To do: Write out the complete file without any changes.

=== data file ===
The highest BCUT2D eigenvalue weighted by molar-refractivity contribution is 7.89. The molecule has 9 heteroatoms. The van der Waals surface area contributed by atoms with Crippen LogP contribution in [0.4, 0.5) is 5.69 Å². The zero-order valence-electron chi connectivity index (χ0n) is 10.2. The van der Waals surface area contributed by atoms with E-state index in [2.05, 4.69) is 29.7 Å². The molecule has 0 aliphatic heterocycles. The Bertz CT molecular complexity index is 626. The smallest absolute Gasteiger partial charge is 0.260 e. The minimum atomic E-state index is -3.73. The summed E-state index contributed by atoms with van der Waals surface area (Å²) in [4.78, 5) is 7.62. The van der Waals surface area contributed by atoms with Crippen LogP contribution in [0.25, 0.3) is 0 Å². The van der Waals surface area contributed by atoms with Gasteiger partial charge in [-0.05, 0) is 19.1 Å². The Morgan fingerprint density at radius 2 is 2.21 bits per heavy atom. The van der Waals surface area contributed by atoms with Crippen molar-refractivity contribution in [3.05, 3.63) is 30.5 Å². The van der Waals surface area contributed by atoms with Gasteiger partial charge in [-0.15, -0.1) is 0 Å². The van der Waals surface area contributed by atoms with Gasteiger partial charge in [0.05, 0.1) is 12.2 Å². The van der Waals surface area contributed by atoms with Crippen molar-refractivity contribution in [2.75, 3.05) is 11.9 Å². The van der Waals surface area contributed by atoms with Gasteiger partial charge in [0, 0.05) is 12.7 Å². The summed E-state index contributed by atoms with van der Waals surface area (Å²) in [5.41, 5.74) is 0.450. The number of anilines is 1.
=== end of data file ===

The highest BCUT2D eigenvalue weighted by molar-refractivity contribution is 7.89. The molecule has 9 heteroatoms. The van der Waals surface area contributed by atoms with Crippen LogP contribution in [0.4, 0.5) is 5.69 Å². The zero-order valence-electron chi connectivity index (χ0n) is 10.2. The van der Waals surface area contributed by atoms with E-state index in [2.05, 4.69) is 29.7 Å². The molecule has 0 aliphatic heterocycles. The Bertz CT molecular complexity index is 626. The smallest absolute Gasteiger partial charge is 0.260 e. The minimum atomic E-state index is -3.73. The summed E-state index contributed by atoms with van der Waals surface area (Å²) in [4.78, 5) is 7.62. The van der Waals surface area contributed by atoms with Crippen LogP contribution in [0.25, 0.3) is 0 Å². The van der Waals surface area contributed by atoms with Gasteiger partial charge in [-0.05, 0) is 19.1 Å². The Morgan fingerprint density at radius 2 is 2.21 bits per heavy atom. The van der Waals surface area contributed by atoms with Crippen molar-refractivity contribution in [3.05, 3.63) is 30.5 Å². The van der Waals surface area contributed by atoms with Gasteiger partial charge in [-0.15, -0.1) is 0 Å². The van der Waals surface area contributed by atoms with Gasteiger partial charge in [0.05, 0.1) is 12.2 Å². The van der Waals surface area contributed by atoms with Crippen molar-refractivity contribution in [2.75, 3.05) is 11.9 Å². The van der Waals surface area contributed by atoms with Gasteiger partial charge in [0, 0.05) is 12.7 Å². The summed E-state index contributed by atoms with van der Waals surface area (Å²) in [5.41, 5.74) is 0.450. The number of anilines is 1.